US 7167560 B2
A method of partially encrypting streaming media according to an embodiment of the invention comprises: receiving media in a streaming-media format; partitioning the stream-formatted media into cloak data and non-cloak data; and encrypting the cloak data such that less than all of the stream-formatted media is encrypted.
1. A method of partially encrypting streaming media received into a computer readable medium, the method comprising:
receiving media in a streaming format;
partitioning the stream-formatted media into cloak data and non-cloak data;
encrypting the cloak data such that less than all of said stream-formatted media is encrypted; and
using a key to indicate partition dimensions and domains.
2. The method of
compressing said stream-formatted media, wherein the partial encryption operates upon the compressed media.
3. The method of
4. The method of
5. The method of
6. The method of
7. The method of
scalably encoding the non-cloak data and the encrypted cloak data.
8. The method of
9. The method of
10. A method of partially encrypting streaming media received into a computer readable medium, the method comprising:
receiving media in a streaming format;
partitioning the stream-formatted media into cloak data and non-cloak data;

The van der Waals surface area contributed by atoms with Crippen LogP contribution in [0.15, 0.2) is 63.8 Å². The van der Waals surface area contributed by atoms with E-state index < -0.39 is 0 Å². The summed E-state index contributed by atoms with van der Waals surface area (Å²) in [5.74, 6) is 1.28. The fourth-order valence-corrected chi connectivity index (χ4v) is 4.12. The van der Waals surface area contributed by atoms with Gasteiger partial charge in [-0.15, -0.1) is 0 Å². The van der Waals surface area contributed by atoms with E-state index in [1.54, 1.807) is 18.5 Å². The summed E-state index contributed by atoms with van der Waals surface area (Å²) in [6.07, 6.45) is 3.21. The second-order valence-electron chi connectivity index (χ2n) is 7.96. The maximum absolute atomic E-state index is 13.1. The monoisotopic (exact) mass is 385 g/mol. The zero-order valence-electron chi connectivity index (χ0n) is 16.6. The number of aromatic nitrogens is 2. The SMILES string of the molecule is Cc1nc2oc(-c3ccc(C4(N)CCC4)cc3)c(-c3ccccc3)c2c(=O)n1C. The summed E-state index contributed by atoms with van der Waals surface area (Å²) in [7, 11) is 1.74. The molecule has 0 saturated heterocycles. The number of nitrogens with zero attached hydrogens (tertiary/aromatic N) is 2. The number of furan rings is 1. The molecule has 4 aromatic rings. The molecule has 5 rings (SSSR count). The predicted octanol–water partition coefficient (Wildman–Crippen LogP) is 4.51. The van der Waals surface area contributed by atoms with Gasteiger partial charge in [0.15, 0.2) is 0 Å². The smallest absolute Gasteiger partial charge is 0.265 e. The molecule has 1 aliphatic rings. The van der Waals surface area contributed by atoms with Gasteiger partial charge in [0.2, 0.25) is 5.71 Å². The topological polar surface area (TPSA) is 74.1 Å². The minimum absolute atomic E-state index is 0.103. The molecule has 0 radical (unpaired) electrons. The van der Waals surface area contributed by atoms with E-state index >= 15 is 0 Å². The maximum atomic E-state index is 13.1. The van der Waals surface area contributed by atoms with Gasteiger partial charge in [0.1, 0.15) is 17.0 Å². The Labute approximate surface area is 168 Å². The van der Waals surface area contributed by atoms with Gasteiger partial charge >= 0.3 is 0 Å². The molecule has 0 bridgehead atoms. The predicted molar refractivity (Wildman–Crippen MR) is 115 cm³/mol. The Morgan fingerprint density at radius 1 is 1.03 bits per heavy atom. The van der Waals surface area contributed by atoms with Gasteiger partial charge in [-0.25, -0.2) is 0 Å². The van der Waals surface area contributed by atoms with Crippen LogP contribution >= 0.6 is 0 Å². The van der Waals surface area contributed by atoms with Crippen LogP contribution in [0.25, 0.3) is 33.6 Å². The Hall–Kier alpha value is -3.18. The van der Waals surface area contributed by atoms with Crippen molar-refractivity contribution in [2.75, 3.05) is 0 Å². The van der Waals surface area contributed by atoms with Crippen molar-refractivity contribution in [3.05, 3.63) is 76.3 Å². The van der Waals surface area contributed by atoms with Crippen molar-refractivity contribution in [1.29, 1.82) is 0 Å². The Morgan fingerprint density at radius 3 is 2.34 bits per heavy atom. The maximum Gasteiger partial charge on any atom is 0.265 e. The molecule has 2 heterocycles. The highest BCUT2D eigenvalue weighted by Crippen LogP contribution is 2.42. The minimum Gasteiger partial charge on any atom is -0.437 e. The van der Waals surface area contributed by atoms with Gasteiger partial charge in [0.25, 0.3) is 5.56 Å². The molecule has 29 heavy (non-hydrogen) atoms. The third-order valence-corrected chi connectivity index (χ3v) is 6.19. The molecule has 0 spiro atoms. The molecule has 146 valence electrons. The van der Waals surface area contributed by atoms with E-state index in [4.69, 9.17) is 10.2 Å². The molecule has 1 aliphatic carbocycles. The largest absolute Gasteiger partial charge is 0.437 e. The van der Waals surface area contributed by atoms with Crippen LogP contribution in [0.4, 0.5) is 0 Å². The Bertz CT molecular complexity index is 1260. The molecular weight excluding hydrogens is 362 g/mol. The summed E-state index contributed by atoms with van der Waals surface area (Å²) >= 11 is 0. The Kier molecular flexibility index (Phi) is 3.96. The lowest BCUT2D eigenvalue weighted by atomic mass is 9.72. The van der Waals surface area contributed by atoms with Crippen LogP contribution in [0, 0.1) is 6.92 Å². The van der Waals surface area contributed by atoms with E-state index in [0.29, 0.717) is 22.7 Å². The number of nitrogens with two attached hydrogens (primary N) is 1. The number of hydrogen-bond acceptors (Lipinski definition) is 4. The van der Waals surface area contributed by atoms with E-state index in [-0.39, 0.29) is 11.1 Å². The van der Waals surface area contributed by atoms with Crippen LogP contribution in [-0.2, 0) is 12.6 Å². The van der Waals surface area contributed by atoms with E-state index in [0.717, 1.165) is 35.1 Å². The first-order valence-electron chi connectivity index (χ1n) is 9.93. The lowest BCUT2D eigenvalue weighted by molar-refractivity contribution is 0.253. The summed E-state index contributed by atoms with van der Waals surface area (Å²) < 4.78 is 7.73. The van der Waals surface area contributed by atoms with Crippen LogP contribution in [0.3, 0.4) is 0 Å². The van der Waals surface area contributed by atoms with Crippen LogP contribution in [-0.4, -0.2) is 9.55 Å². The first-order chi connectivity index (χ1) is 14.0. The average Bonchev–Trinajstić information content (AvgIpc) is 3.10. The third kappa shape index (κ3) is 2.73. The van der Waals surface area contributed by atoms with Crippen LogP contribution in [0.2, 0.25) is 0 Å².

encrypting the cloak data such that less than all of said stream-formatted media is encrypted; and
scalably encoding the non-cloak data and the encrypted cloak data, wherein the scalable encodation is either layer scalable or bit plane scalable, the layer scalable encodation includes a core layer and at least one enhancement layer, and the layers of said layer scalable encodation represent a partition in the bit plane dimension;
wherein said core layer represents the more significant bit planes M−1, M−2, . . . M−K out of a total of M bit planes corresponding to an M-bit word architecture representing a pixel value; and
wherein said enhancement layer represents the less significant bit planes M−K−1, M−K−2, . . . 1, 0; and
wherein, where K<M, and both K and M are positive integers.
11. The method of